As for coding, I have been trying to incorporate some new features. I have two oscillators available now that get mixed together. So if a user picks a “Custom” preset, the radio button panels for oscillators 1 and 2 will be available to select different waveforms. I also have a panel with several faders, but they don’t do anything yet. The idea is to offer some filtering and modulation to the waveforms. Additionally, because the left hand(Y-axis) is only used for volume… I thought that any left hand movement on the X-Axis should be available to control another parameter such as a filter, if the user desires.
I still need to program the preset sounds, program the filters, and figure out how to get MIDI out to work. Also, when I added two waveforms mixed together, for some reason the amplitude control sounds a little glitchy when you try and raise or lower the volume with the left hand. So I have to figure out what that is all about.
Finally, I’ve been working on making the GUI look a little nicer. I still have to work some kinks out, but this is one of the ideas I had. Going old school. Although it might be cool to offer several skins that the user can select from. I will give that some thought as well.
This is a great performance, and it is amazing how the timbre of this theremin really comes across as a human-like voice…
Ken Moore is another Wii theremin designer who has done a great job working in this realm. His project predates mine and he has received much deserved acclaim for the work he’s done and I would be remiss without acknowledging his accomplishments. He is working in C#, using Brian Peek’s Wiimote Library, which is what I was initially going to use as well. I went the Java route primarily because there is better synthesizer and MIDI support in Java. In any event, Ken has been very nice and supportive of my efforts and I wish him all the best as he moves forward. He is also way ahead of me in getting some actual music outta the thing!
As promised, here is some video of my project work completed so far. I still have quite a ways to go; there are a bunch of ideas I have to add to this, as well as checking for bugs and making the GUI look more sophisticated. But this video captures the main functionality of the application and I am pleased with the initial progress I have made over the summer.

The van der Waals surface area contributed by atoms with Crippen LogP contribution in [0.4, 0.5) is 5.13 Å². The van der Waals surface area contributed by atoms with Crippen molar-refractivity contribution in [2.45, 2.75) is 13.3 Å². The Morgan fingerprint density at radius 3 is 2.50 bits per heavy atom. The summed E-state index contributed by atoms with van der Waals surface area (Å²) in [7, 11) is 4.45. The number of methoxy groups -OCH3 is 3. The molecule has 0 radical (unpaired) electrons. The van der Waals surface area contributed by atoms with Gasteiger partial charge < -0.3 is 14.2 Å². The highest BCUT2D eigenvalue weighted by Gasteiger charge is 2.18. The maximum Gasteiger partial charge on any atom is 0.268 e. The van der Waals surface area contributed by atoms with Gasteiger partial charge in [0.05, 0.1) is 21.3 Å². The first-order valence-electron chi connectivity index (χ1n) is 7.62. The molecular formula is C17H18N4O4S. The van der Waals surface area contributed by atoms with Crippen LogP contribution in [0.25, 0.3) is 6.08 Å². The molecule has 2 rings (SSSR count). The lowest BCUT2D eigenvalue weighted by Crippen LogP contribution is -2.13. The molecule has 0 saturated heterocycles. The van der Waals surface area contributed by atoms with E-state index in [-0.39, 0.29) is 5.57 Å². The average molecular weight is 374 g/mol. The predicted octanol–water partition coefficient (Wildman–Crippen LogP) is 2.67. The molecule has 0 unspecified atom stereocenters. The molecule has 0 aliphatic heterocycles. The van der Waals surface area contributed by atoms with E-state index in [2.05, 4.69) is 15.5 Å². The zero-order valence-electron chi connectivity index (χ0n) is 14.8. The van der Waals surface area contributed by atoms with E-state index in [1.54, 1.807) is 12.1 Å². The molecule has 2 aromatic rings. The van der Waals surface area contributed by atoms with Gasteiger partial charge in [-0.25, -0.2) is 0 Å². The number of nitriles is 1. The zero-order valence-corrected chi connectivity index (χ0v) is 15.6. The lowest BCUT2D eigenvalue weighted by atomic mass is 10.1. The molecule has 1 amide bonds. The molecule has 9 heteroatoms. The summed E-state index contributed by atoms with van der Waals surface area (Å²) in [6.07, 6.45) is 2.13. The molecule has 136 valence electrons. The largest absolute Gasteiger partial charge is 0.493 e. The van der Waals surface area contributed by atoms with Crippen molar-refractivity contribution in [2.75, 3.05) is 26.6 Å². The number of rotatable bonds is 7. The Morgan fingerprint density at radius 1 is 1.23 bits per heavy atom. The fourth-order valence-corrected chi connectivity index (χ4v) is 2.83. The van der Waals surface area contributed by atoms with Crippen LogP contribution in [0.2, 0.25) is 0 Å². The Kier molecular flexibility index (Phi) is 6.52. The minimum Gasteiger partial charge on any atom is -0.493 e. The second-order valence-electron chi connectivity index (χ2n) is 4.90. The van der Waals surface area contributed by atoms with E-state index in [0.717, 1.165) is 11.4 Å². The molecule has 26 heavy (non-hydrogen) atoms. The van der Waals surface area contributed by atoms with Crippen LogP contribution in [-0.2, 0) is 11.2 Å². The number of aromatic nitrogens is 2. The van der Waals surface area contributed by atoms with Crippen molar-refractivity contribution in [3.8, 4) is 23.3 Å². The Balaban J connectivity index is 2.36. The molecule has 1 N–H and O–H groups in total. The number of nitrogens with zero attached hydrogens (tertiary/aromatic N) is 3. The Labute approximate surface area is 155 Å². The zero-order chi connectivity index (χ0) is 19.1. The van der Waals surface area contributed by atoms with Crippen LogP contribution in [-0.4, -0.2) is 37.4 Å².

Here is an amazing performance by an elite thereminist. Her name is Pamelia Kurstin. She also discusses some aspects of playing the instrument. Aside from the elegant beauty of her performance check out the cool walking upright jazz bassline she pulls off at around 2:48. Unbelievable!
The theremin, developed by Russian physicist Leon Theremin, is an instrument that allows the user to manipulate musical volume and frequency by moving one’s hands in front of the instrument’s antennae. The sound produced is a haunting, almost eerie, timbre that made the instrument a novel feature in many 1950’s horror and science fiction movies.
This is just the initial interface to get things going. I intend to have a drop down menu with several preset sounds. Additionally, I want to offer the user the ability to customize their sounds, which is what the waveform radio buttons are for. I am still debating how much customization of sound I will be offering, but choosing a waveform is a good basic start. Further, there will be an option to send the notes out through MIDI. The red dot represents the right hand and controls pitch by tracking movement along the X-Axis. The blue dot represents volume and is controlled by the left hand moving along the Y-Axis. The application is triggered with the Wii Remote communicating with the host PC over bluetooth. More on this process in upcoming posts.